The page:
The Difference Between Sensory Play and Ayres Sensory Integration Therapy

ayres sensory integration sensory sensory play
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Ayres Sensory Integration therapy vs sensory play – what’s the difference?

Often these two terms are used mistakenly and in some confusion so hopefully this article will help clear up and explain how different they really are. 

People often assume that by using equipment intended to aid sensory integration that they are then receiving Ayres Sensory Integration (ASI) therapy – but that’s not the case, and the difference is all in how the equipment is used. 

What is the difference between sensory play and sensory integration therapy?

Well, by using a swing you might be experiencing sensory play, but not sensory integration therapy. The use of a swing becomes therapy when an occupational therapist is involved to use it under the guiding principles of sensory integration theories and the ASI fidelity measure. It’s all about the skill the therapist employs to do many different things with the individual and equipment, and how that swing, for example, can be used for different clients and to support different objectives. It’s not just a case of sitting on the swing and playing.

How are sensory integration theories used in sensory integration therapy?

We are all sensory beings. You cannot deprive a person of sensory experiences; if you do, then the person will fail to thrive. We all need sensory input to grow, learn and develop throughout childhood and as adults as we continue to use sensory experiences to become more integrated, coordinated, and emotionally regulated. Sensory integration, in this regard, is a process that every human does all the time. 

Occupational therapists utilise sensory integration theories to help them distinguish when sensory integration and processing are or aren’t developing as expected. There are three key ways sensory integration theories can be used: 

  1. To show whether normal development is occurring
  2. To help understand when an individual may not be developing as expected and whether they have sensory integration and processing difficulties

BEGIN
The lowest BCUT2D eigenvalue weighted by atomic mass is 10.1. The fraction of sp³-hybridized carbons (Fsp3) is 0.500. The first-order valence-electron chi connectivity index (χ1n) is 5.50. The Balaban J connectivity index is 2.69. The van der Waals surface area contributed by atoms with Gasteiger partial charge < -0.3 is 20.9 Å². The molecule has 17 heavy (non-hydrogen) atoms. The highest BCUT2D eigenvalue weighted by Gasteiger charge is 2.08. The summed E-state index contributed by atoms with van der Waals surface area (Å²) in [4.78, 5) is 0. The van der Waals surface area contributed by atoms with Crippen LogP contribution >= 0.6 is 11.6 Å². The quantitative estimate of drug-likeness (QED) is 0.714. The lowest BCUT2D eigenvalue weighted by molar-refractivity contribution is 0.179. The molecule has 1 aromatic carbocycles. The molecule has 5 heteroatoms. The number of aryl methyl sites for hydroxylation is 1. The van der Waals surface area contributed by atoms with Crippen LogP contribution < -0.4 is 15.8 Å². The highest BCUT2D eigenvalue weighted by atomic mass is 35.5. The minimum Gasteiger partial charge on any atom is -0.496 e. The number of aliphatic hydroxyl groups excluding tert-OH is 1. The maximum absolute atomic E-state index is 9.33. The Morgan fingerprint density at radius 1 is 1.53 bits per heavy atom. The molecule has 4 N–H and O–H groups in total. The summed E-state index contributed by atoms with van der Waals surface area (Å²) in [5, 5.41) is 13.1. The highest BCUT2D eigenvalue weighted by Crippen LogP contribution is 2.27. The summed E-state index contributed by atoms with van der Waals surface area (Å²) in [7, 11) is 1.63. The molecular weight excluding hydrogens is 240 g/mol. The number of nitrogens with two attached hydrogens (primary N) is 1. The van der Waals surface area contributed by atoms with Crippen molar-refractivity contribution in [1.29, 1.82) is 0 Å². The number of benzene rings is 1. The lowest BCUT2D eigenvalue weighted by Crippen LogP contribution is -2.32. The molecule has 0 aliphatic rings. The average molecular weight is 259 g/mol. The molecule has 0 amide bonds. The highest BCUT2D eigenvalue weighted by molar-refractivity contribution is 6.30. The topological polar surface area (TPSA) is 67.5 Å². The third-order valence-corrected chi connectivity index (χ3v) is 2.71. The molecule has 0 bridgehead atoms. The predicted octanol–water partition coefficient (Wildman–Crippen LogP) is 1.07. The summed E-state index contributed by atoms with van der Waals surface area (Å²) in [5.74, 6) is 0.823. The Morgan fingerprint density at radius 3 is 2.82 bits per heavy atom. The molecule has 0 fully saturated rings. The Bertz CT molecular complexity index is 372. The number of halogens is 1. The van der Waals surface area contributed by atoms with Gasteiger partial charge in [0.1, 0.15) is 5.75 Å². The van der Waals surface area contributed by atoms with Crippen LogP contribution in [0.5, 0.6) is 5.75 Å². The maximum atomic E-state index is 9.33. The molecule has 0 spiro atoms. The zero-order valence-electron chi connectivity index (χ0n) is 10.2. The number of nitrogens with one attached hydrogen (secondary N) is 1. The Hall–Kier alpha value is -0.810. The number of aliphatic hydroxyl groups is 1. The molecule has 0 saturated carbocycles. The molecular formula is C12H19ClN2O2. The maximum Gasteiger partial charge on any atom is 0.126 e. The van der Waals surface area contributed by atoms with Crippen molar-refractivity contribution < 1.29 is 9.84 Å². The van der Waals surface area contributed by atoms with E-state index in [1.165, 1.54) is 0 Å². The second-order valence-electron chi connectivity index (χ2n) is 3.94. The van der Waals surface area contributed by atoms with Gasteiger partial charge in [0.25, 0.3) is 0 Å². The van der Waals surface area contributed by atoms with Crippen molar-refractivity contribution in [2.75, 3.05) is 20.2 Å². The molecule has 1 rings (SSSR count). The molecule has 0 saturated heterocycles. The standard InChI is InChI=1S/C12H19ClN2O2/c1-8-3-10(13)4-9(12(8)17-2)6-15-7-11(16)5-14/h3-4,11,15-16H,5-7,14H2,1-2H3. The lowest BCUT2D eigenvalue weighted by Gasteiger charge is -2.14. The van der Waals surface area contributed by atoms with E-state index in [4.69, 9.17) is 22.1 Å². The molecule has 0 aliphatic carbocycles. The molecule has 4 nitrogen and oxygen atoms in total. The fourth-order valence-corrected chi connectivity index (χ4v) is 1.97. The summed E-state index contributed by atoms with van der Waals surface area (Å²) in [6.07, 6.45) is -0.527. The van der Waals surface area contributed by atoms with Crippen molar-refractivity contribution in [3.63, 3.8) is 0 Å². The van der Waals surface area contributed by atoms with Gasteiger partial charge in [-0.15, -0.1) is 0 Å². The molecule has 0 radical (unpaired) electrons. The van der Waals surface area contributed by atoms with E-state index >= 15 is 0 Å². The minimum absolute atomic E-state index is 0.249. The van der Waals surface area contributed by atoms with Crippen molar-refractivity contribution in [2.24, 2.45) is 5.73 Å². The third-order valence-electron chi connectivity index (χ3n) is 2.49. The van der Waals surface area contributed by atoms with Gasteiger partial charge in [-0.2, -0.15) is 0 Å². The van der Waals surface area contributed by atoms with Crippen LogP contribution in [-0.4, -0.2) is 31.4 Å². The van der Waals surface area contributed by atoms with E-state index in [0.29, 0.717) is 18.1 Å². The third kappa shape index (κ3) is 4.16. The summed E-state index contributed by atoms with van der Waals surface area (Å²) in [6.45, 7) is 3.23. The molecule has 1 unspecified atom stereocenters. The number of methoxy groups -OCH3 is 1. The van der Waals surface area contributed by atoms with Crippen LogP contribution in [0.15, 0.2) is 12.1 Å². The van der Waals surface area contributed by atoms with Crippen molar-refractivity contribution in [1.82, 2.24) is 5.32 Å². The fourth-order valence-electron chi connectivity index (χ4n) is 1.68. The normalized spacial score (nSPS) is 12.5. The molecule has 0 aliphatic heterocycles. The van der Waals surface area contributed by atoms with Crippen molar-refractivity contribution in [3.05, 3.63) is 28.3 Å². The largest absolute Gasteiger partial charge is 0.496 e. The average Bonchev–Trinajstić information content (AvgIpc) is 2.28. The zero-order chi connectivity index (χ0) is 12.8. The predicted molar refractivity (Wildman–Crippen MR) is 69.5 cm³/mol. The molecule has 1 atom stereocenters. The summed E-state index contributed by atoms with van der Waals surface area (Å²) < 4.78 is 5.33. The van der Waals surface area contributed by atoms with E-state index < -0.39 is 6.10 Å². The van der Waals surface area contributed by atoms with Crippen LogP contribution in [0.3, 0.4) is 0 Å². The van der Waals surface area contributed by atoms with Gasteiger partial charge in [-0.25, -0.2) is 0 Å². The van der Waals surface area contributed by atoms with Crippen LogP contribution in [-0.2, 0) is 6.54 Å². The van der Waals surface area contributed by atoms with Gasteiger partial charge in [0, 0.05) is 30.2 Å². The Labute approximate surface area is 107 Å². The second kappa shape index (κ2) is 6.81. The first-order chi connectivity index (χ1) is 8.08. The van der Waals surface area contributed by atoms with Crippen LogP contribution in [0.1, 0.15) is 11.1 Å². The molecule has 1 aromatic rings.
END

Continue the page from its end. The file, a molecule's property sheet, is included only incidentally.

3. To inform therapies when sensory development has not progressed as expected


So, where does sensory play come into it all?

Sensory play supports normal sensory development. Sensory enriched play is something every therapist wants to see to encourage normal development – ultimately, it can be preventative of sensory integration and processing difficulties. 

Point two of the above relates to using the Ayres’ theory of sensory integration to understand whether normal development is occurring – but it’s not the actual application of therapy. 

Point three in the above list relates to the use of sensory integration theories combined with therapy to target specific sensory difficulties within the context of clinical reasoning. And that’s when you’ve got sensory integration therapy.

Clinical reasoning (the integration and application of different types of knowledge to weigh evidence, critically think about arguments and to reflect upon the process used to arrive at a diagnosis) is needed to effectively use sensory integration therapy to support patients with sensory difficulties. The long-term role of the therapy as a whole is to help people function better in their life – sensory integration theories can help to unpick how and why the sensory systems aren’t doing that. 

In conclusion, sensory play can contribute towards sensory development – but it isn’t therapy

All in all, sensory play is always a positive and is something that families and schools can deliver to enrich sensory development. But it isn’t the delivery of therapy – sensory integration therapy is the combination of sensory integration theories and specific practices with clinical reasoning and a therapist’s wide-ranging expertise to target specific sensory processing and integration difficulties.


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